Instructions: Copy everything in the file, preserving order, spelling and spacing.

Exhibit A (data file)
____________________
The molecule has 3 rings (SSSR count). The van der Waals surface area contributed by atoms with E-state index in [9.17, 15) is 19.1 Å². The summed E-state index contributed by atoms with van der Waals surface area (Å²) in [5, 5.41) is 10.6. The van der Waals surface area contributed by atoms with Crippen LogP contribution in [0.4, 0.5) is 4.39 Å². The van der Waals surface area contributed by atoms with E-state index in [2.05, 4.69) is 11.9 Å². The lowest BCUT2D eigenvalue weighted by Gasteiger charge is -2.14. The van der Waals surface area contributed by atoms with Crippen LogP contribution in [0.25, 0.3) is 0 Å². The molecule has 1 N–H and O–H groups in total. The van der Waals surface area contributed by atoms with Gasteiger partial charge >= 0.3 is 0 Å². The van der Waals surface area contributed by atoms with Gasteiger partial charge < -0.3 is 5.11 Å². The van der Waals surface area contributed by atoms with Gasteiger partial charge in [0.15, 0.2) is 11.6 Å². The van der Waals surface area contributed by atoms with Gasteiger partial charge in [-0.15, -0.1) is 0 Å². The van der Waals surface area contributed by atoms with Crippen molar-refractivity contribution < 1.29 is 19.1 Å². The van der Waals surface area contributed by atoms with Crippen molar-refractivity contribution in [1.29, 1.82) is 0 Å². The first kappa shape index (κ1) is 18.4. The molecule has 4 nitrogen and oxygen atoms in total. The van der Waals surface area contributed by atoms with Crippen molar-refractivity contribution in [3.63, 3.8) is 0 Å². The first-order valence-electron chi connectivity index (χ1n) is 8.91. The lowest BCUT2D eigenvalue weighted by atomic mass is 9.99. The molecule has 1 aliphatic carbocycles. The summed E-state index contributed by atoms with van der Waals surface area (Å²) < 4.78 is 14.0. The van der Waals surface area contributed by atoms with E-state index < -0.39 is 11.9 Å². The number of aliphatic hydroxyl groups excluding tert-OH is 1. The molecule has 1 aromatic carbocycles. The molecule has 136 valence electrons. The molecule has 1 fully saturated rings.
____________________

The molecule has 3 rings (SSSR count). The van der Waals surface area contributed by atoms with E-state index in [9.17, 15) is 19.1 Å². The summed E-state index contributed by atoms with van der Waals surface area (Å²) in [5, 5.41) is 10.6. The van der Waals surface area contributed by atoms with Crippen LogP contribution in [0.4, 0.5) is 4.39 Å². The van der Waals surface area contributed by atoms with E-state index in [2.05, 4.69) is 11.9 Å². The lowest BCUT2D eigenvalue weighted by Gasteiger charge is -2.14. The van der Waals surface area contributed by atoms with Crippen LogP contribution in [0.25, 0.3) is 0 Å². The molecule has 1 N–H and O–H groups in total. The van der Waals surface area contributed by atoms with Gasteiger partial charge >= 0.3 is 0 Å². The van der Waals surface area contributed by atoms with Gasteiger partial charge < -0.3 is 5.11 Å². The van der Waals surface area contributed by atoms with Gasteiger partial charge in [0.15, 0.2) is 11.6 Å². The van der Waals surface area contributed by atoms with Gasteiger partial charge in [-0.15, -0.1) is 0 Å². The van der Waals surface area contributed by atoms with Crippen molar-refractivity contribution < 1.29 is 19.1 Å². The van der Waals surface area contributed by atoms with Crippen molar-refractivity contribution in [1.29, 1.82) is 0 Å². The first kappa shape index (κ1) is 18.4. The molecule has 4 nitrogen and oxygen atoms in total. The van der Waals surface area contributed by atoms with Crippen molar-refractivity contribution in [3.63, 3.8) is 0 Å². The first-order valence-electron chi connectivity index (χ1n) is 8.91. The lowest BCUT2D eigenvalue weighted by atomic mass is 9.99. The molecule has 1 aliphatic carbocycles. The summed E-state index contributed by atoms with van der Waals surface area (Å²) < 4.78 is 14.0. The van der Waals surface area contributed by atoms with E-state index < -0.39 is 11.9 Å². The number of aliphatic hydroxyl groups excluding tert-OH is 1. The molecule has 1 aromatic carbocycles. The molecule has 136 valence electrons. The molecule has 1 fully saturated rings.